President Nicolas Maduro hastily gathered state governors and mayors to discuss the country’s violent crime amid public outrage over the killing of a popular soap-opera actress and former Miss Venezuela.
In a rare conciliatory moment during the meeting yesterday, Maduro reached out and shook hands with the main opposition leader, Miranda state Gov. Henrique Capriles, whom he defeated by a razor-thin margin in the April presidential election.
Capriles claims the election was stolen and the two have frequently exchanged insults. But Capriles said Tuesday that he was willing to put aside differences and unite against crime.
Hundreds of actors and writers took to Caracas’ streets yesterday to demand the government protect its citizens from the callous killers responsible for giving Venezuela one of the world’s highest murder rates.
More than nine in 10 homicides go unsolved in this troubled oil-rich nation, according to the independent Venezuelan Violence Observatory.
Robbers killed actress Monica Spear, 29, and her former husband, Thomas Henry Berry, 39, around 10:30 p.M. Monday on an isolated stretch of highway while the couple was returning to the capital by car with their 5-year-old daughter from a vacation.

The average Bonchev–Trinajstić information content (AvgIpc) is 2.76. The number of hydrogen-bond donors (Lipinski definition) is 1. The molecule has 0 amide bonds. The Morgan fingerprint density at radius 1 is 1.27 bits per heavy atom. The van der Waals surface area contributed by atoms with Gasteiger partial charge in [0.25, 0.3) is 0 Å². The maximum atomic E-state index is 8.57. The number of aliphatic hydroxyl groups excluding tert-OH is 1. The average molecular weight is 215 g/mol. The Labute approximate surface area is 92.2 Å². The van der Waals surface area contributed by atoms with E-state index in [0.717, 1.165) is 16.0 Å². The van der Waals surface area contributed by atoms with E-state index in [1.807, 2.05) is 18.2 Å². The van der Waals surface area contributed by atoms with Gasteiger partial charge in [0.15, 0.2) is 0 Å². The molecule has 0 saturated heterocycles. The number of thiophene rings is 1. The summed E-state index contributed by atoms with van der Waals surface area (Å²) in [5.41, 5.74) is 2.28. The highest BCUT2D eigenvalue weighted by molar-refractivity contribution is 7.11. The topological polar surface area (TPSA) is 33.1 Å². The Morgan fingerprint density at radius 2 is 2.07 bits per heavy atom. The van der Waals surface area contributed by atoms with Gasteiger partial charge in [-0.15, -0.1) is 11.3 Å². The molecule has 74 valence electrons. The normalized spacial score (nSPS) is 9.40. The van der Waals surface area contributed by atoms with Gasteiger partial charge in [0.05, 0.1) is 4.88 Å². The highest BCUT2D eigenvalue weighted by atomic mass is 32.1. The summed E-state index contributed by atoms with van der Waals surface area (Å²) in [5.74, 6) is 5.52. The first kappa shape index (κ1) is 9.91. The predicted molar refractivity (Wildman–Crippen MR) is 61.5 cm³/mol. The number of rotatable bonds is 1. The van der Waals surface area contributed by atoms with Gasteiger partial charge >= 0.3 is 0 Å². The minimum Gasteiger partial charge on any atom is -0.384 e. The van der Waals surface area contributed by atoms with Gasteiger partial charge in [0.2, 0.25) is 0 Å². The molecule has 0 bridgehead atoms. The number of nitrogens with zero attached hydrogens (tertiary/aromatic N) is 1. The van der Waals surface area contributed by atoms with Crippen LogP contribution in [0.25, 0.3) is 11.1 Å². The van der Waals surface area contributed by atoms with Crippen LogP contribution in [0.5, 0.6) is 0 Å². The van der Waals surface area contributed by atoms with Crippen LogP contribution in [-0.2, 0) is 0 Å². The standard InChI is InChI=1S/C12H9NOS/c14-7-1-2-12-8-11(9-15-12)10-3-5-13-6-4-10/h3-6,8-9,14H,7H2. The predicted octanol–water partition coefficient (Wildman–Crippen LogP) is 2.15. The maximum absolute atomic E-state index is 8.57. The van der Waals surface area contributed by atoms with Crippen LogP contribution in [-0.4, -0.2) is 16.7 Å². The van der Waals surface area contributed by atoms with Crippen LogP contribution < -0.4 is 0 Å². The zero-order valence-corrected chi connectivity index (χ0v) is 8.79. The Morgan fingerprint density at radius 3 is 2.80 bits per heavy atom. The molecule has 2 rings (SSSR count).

The slaying followed a pattern of late-night attacks carried out by disabling cars with obstacles placed on roadways.
The director of the Violence Observatory, Roberto Briceno, said the killings “bring into relief a common reality of daily life in Venezuela,” where his nonprofit group counted nearly 45,000 people slain last year – 79 for every 100,000 Venezuelans.
“One need not necessarily be flashing around signs of wealth to be a victim,” Briceno said. The slain couple was driving a 2002 Toyota Corolla.
Prosecutors yesterday evening announced the arrest of seven suspects in the killing, saying in a statement that “various belongings of the victims were seized.”
The statement provided few other details aside from giving the names of all the suspects except for a 15-year-old and a 17-year-old that it said were among the arrested.
Maduro promised “better coordination” in the fight against crime in a speech to yesterday’s swiftly convened security meeting, which had originally been scheduled for late January.
He called the killing of Spear “a slap in the face” but he did not propose any structural or personnel changes to law enforcement.